Moral dilemmas continued throughout the day as we boarded the tram to our volunteer job sites – J.J. to an orphanage a d Bill to a home for the mentally disabled. “Shishu Bhavan” is a Missionaries of Charity care facility for children whose parents are unable to provide due to illness or economic setbacks. J. J. found herself bonding with one child especially. Little Rajia was four years old, but looked only two due to severe malnutrition and tuberculosis. Her full recovery looked doubtful, which only stirred up more love for her within J.J.’s heart. Soon, however, the sisters discovered J.J.’s administrative skills and had her doing office work most of the time. This gave her the privilege or working more closely with the sisters.

Bill’s normal duties included bathing bodies, shaving faces, clipping fingernails, cutting hair, washing dishes, feeding mouths, and the like. It sounds mundane, but he had his “moments.” One boy’s skin was so caked with filth that it took four days of scrubbing before he could be called clean! The brutality of street survival had drained him of life and hope – his body emaciated, with claw-like fingernails, out-of-control bowel movements (making those baths a challenge), and nearly total unresponsiveness. How this boy had survived this long was hard to determine, but he was judged to be about fifteen years old. Out of the ninety male patients, Bill took special notice of this boy, mostly trying to communicate through touch Jesus’ love for this sad result of the blunt end of poverty’s brutal stick.

Some afternoons and evenings we visited families and new friends in Calcutta, with one middle class Christian family revealing Calcutta’s more developed side. Our memories also include one street family, hovering over a daughter who was busily studying mathematics. The father looked up with a smile that seemed to say, “There is hope for the future in our daughter.” We also remember a young widow with a ten-month-old son, living on the street just outside our guest house. Instead of giving cash to beggars, due to potential abuses we continued with her our usual practice of giving food and our friendship. She showed appreciation by giving J.J. four glass bracelets. Her gesture reminded us that the greatest gift we could give people was dignity and value, as we related to them as friends and equals.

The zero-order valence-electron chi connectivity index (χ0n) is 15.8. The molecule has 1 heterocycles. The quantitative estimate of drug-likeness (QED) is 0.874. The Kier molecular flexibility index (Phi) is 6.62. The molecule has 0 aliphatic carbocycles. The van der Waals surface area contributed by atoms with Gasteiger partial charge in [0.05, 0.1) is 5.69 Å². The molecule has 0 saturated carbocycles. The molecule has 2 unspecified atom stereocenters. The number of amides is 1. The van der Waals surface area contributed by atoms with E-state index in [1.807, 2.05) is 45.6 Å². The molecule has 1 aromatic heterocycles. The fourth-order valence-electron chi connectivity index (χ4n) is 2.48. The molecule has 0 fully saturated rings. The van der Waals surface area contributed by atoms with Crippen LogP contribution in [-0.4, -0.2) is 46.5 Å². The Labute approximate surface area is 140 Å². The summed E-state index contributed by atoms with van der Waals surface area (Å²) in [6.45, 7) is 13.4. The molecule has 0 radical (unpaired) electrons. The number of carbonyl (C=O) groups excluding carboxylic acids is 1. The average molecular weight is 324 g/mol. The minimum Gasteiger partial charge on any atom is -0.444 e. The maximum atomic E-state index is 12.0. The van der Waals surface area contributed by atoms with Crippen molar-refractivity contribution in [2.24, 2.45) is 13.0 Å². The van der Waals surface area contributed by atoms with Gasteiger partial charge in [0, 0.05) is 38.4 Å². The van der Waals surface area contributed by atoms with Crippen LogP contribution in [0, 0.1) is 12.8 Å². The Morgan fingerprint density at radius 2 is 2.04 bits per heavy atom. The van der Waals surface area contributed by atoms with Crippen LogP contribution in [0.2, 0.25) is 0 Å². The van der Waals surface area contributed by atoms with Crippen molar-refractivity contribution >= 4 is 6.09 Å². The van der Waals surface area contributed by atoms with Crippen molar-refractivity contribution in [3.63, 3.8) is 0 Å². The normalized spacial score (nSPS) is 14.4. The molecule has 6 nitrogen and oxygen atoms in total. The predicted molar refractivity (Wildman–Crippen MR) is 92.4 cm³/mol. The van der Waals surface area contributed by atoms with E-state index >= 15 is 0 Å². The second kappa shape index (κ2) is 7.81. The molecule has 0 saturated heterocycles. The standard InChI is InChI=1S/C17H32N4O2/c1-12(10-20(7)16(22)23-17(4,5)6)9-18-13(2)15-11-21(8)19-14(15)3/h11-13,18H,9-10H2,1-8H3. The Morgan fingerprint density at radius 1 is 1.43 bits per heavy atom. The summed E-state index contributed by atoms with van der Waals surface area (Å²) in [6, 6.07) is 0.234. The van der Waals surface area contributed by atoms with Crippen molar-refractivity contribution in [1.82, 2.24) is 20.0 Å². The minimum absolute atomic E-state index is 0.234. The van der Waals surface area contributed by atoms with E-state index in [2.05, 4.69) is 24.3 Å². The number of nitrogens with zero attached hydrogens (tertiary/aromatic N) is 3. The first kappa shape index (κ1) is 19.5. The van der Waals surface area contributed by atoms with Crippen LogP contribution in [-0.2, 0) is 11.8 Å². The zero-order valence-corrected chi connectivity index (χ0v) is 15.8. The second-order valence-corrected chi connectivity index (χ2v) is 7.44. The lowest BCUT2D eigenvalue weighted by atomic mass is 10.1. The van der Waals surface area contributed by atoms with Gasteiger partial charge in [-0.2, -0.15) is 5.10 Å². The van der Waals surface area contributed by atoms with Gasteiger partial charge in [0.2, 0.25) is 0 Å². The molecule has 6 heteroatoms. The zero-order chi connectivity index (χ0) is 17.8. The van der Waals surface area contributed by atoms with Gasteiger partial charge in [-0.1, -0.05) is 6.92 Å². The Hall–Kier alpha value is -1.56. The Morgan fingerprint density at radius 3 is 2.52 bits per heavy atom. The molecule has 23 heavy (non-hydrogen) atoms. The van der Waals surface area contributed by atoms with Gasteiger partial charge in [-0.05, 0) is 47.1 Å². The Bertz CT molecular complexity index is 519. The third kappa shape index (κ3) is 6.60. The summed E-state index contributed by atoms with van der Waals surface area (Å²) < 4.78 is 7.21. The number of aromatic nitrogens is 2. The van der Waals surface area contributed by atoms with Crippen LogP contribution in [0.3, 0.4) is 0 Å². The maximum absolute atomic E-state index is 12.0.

When we went to bed at night, tired from the incessant noise and feeling our lungs heavy with smog, so many emotions surfaced in our minds. Given the complexity of our surroundings, our inadequacies were most evident. Were we doing any good at all? Yet Mother Teresa’s words encouraged us: even though ours was just a small drop in the ocean, without that drop the ocean would be diminished.

The past few months have included many other experiences, including visiting a Nepalese jungle preserve and sleeping in an authentic mud and thatched-roof hut. We also had the opportunity for eight days of hiking in Nepal’s Himalayas, refreshed as we marveled at their beauty.

In Thailand, ministry opportunities included using hoe and sickle to clear an overgrown field for an upcoming evangelistic meeting, and joining a bible study in a slum.

In Malaysia, we shared our faith one afternoon with a traditional Muslim family.

In Sri Lanka, we led seminars and a chapel service at Lanka Bible College. Especially there, we sensed God’s answer to your prayers. Although there had been reports of violence and killings just weeks before our eleven-day visit, ours was the quietest period the area had experienced in months. This brief visit was truly a highlight for us, as we saw many fruitful results of Lanka Bible College’s ministry of training men and women for leadership in the churches of Sri Lanka. Through the efforts of these Christians, many are turning to the Gospel instead of placing false hope in violence, Hindu gods, or “lord” Buddha to solve the many problems facing their country.

We know we will miss the Asian hospitality and the stimulation of such diverse and lively places, but we anticipate new experiences as we fly on to Africa. We thank you for your prayers as we pass the midpoint of our trip.